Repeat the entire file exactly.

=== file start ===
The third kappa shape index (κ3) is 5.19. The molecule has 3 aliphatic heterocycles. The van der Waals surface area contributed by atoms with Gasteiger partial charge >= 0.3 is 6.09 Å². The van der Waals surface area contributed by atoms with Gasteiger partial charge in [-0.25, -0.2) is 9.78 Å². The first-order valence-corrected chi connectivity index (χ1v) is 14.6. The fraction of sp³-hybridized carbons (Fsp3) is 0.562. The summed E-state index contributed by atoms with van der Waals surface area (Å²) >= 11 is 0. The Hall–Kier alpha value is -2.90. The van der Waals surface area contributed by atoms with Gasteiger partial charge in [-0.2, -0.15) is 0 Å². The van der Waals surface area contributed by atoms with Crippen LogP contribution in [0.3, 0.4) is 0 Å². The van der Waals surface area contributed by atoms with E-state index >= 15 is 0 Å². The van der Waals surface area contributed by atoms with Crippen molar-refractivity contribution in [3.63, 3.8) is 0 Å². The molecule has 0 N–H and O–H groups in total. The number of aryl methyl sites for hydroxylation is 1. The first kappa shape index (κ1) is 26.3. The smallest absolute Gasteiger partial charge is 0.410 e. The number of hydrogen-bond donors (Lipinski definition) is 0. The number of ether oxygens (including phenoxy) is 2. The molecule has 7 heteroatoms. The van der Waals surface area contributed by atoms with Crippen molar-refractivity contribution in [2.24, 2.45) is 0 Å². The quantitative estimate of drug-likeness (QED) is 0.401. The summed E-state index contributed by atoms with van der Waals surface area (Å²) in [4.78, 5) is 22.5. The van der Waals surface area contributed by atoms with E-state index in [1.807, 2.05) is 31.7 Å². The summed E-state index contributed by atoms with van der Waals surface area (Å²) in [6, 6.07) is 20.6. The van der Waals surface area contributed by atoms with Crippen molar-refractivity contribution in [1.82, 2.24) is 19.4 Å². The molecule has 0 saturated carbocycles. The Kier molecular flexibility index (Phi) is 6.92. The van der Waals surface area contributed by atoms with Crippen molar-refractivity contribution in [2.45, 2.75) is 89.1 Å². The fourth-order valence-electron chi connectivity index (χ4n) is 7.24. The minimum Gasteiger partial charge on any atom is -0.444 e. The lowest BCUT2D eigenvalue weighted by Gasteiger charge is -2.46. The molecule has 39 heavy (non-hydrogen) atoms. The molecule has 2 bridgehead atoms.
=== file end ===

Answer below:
The third kappa shape index (κ3) is 5.19. The molecule has 3 aliphatic heterocycles. The van der Waals surface area contributed by atoms with Gasteiger partial charge >= 0.3 is 6.09 Å². The van der Waals surface area contributed by atoms with Gasteiger partial charge in [-0.25, -0.2) is 9.78 Å². The first-order valence-corrected chi connectivity index (χ1v) is 14.6. The fraction of sp³-hybridized carbons (Fsp3) is 0.562. The summed E-state index contributed by atoms with van der Waals surface area (Å²) >= 11 is 0. The Hall–Kier alpha value is -2.90. The van der Waals surface area contributed by atoms with Gasteiger partial charge in [-0.2, -0.15) is 0 Å². The van der Waals surface area contributed by atoms with Crippen LogP contribution in [0.3, 0.4) is 0 Å². The van der Waals surface area contributed by atoms with E-state index >= 15 is 0 Å². The van der Waals surface area contributed by atoms with Crippen molar-refractivity contribution in [3.63, 3.8) is 0 Å². The molecule has 0 N–H and O–H groups in total. The number of aryl methyl sites for hydroxylation is 1. The first kappa shape index (κ1) is 26.3. The smallest absolute Gasteiger partial charge is 0.410 e. The number of hydrogen-bond donors (Lipinski definition) is 0. The number of ether oxygens (including phenoxy) is 2. The molecule has 7 heteroatoms. The van der Waals surface area contributed by atoms with Crippen molar-refractivity contribution in [2.24, 2.45) is 0 Å². The quantitative estimate of drug-likeness (QED) is 0.401. The summed E-state index contributed by atoms with van der Waals surface area (Å²) in [4.78, 5) is 22.5. The van der Waals surface area contributed by atoms with E-state index in [1.807, 2.05) is 31.7 Å². The summed E-state index contributed by atoms with van der Waals surface area (Å²) in [6, 6.07) is 20.6. The van der Waals surface area contributed by atoms with Crippen molar-refractivity contribution in [1.82, 2.24) is 19.4 Å². The molecule has 0 saturated carbocycles. The Kier molecular flexibility index (Phi) is 6.92. The van der Waals surface area contributed by atoms with Crippen molar-refractivity contribution in [2.45, 2.75) is 89.1 Å². The fourth-order valence-electron chi connectivity index (χ4n) is 7.24. The minimum Gasteiger partial charge on any atom is -0.444 e. The lowest BCUT2D eigenvalue weighted by Gasteiger charge is -2.46. The molecule has 39 heavy (non-hydrogen) atoms. The molecule has 2 bridgehead atoms.